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Oncology clinic keeping up with population growth

by Alex Golden | November 2, 2020 at 1:00 a.m.
Jeff Hunnicutt, chief executive officer of the Highlands Oncology Group, stands in the chemotherapy room as he describes Monday, October 26, 2020, the new facility located at 3901 Parkway Circle in Springdale. Check out nwaonline.com/201101Daily/ and nwadg.com/photos for a photo gallery.(NWA Democrat-Gazette/David Gottschalk)

SPRINGDALE -- An oncology business wants its new clinic to accommodate Northwest Arkansas' growing population and offer more services to cancer patients, its chief executive officer said.

Highlands Oncology Group recently opened a 125,000-square-foot clinic just south of Don Tyson Parkway west of Interstate 49. Highlands also has clinics in Fayetteville and Rogers.

The new space allowed Highlands to offer more of the same clinical services and consolidate its business offices, freeing up more space at the two other clinics, said Jeff Hunnicutt, chief executive officer.

"We've had a history of keeping up with growth or even staying ahead of it, so we don't get to the point where we feel like we're busting at the seams, and this building is the next step of that," he said.

Hunnicutt explained that most of Highlands' business offices, such as administration and billing, were spread out in different buildings in Fayetteville and are now at the Springdale clinic. Programs such as physical therapy and lung cancer screening also moved to the new office.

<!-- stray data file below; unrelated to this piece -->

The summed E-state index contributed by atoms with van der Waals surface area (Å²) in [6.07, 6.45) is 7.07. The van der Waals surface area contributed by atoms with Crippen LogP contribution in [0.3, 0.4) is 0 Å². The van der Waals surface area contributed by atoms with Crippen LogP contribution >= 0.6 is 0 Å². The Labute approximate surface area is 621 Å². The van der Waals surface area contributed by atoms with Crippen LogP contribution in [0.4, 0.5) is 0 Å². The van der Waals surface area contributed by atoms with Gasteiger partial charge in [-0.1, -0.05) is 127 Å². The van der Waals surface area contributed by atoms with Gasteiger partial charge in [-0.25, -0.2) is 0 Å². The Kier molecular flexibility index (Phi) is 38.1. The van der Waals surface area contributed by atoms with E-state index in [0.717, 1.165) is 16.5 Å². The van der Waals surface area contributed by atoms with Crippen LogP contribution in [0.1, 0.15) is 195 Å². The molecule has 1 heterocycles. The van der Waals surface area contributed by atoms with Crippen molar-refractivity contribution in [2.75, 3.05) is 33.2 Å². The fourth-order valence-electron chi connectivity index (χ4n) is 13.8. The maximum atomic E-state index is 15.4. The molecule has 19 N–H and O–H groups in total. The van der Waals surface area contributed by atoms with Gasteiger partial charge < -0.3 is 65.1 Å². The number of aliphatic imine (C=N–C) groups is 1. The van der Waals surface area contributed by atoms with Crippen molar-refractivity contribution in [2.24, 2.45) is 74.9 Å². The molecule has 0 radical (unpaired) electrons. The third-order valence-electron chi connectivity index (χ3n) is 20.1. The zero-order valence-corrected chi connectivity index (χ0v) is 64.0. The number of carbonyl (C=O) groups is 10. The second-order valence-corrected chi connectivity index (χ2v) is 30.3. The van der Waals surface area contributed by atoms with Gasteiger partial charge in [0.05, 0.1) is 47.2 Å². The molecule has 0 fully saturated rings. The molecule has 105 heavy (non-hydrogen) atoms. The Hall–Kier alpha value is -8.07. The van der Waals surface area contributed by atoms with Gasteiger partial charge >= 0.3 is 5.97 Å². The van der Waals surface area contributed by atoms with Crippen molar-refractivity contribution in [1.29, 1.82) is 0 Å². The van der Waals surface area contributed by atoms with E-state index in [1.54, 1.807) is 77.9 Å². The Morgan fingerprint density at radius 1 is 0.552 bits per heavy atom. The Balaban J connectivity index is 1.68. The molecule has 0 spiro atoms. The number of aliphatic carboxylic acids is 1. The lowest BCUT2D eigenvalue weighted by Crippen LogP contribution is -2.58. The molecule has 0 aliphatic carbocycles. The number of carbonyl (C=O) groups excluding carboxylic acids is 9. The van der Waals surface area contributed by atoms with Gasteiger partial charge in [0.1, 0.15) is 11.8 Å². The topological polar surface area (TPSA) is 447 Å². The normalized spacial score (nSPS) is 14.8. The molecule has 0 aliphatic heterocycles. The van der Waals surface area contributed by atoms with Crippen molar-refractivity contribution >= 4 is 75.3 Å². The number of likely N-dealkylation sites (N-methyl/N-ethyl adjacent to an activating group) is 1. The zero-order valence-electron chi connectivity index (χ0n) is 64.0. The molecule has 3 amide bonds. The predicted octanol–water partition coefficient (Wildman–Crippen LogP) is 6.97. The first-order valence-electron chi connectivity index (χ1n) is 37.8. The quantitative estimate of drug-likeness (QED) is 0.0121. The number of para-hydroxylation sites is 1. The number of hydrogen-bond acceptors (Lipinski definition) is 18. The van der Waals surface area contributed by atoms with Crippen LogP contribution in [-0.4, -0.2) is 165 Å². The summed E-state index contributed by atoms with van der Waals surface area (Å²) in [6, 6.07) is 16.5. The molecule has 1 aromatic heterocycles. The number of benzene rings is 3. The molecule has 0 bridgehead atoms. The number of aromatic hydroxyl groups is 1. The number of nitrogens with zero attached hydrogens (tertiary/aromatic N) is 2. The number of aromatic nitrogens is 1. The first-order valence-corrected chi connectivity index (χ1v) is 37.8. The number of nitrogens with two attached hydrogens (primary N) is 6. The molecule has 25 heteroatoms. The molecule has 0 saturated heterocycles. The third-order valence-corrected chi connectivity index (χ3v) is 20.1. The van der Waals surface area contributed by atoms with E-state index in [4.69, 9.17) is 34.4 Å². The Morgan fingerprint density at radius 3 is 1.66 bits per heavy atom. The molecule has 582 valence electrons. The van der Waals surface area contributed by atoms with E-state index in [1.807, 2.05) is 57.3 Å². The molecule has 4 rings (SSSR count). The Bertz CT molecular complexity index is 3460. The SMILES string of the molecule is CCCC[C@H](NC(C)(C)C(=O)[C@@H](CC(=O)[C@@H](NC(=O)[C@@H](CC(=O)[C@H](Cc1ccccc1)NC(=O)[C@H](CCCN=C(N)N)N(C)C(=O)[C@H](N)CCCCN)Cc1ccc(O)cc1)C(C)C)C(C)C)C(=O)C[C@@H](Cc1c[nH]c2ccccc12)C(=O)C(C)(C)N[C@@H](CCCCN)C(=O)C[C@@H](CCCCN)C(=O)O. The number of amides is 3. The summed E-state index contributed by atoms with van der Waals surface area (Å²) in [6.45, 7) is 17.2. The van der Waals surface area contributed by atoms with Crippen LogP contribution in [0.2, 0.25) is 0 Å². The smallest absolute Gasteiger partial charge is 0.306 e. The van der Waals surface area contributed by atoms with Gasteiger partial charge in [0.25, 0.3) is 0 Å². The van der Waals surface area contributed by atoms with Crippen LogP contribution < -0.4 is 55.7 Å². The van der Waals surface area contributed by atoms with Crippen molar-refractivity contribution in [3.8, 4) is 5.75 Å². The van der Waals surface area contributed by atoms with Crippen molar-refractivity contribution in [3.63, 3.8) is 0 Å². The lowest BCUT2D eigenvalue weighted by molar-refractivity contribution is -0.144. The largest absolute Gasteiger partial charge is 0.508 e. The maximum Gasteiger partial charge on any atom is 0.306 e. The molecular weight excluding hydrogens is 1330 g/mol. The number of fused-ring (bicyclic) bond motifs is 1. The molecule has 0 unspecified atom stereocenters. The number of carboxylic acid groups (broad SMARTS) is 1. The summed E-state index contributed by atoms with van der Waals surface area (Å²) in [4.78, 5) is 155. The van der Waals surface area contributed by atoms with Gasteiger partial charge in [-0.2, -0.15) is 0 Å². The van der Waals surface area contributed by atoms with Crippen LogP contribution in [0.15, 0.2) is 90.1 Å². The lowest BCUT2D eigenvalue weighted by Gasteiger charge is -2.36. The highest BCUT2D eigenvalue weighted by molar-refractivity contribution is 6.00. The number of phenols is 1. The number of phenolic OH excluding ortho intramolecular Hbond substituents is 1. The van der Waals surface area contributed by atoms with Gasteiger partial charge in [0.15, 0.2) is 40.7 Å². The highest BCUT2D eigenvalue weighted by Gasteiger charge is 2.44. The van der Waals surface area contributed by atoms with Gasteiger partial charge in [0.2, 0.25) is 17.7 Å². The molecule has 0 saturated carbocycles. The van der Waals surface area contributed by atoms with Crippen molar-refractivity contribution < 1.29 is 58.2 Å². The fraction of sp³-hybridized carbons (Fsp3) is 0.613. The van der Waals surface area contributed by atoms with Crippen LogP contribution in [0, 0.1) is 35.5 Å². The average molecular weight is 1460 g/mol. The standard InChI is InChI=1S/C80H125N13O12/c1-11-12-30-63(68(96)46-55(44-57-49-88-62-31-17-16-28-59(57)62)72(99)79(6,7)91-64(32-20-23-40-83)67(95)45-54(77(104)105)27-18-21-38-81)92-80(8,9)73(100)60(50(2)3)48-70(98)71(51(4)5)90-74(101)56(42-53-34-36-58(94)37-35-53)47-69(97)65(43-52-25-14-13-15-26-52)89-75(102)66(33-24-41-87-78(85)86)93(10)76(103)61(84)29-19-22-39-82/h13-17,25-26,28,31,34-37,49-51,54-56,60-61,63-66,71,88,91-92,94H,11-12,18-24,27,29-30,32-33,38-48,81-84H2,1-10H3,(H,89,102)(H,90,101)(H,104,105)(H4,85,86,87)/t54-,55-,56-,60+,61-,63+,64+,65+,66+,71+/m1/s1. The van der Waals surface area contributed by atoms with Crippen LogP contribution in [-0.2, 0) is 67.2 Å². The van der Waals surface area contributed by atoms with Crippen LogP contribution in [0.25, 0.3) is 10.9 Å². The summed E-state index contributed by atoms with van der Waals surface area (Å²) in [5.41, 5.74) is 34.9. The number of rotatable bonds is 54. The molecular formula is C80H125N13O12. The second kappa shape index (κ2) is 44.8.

"You just get more done when you're in close proximity," Hunnicutt said.

The new clinic has 48 chairs for patients receiving chemotherapy. The Fayetteville clinic is cramped at 32 chemotherapy chairs, and the new space will allow it to be reduced to 24 chairs, he said. Highlands also plans to remodel the Fayetteville clinic to make more space for staff and reception areas.

Highlands Oncology Group is a for-profit business that generally sees more than 400 patients a day total at its three Northwest Arkansas clinics. While diagnostics are widely available in the area, Highlands accounts for the bulk of cancer treatment in Northwest Arkansas.

Northwest Health, which has five hospitals in the region, does not have oncologists on staff or offer treatment such as chemotherapy. Washington Regional Medical System has one doctor who treats gynecological cancers. Landmark Cancer Center in Rogers offers chemotherapy and radiation.

Mercy Health System does not have oncologists on staff for outpatient treatment, although oncologists from Highlands and Landmark Cancer Center treat hospitalized oncology patients and Mercy surgeons regularly perform cancer-related services.

Mercy's infusion center in Rogers does not routinely offer outpatient chemotherapy, but can provide the treatment on a limited basis to patients who otherwise cannot afford care, according to Jennifer Cook, spokeswoman for Mercy.

Keeping up

The new Highlands clinic offers magnetic resonance imaging, computerized tomography scans, positron emission tomography scans and ultrasounds. Highlands added its first 3 Tesla MRI, which has higher capacity and better image quality than other MRI machines, Hunnicutt said.

Hunnicutt stressed the main reason for the new clinic is because of the region's population growth. The combined populations of Benton and Washington counties grew from approximately 464,000 in 2014 to approximately 518,000 in 2019, according to estimates from the U.S. Census Bureau.

Highlands treats patients from Northwest Arkansas as well as Oklahoma and Missouri.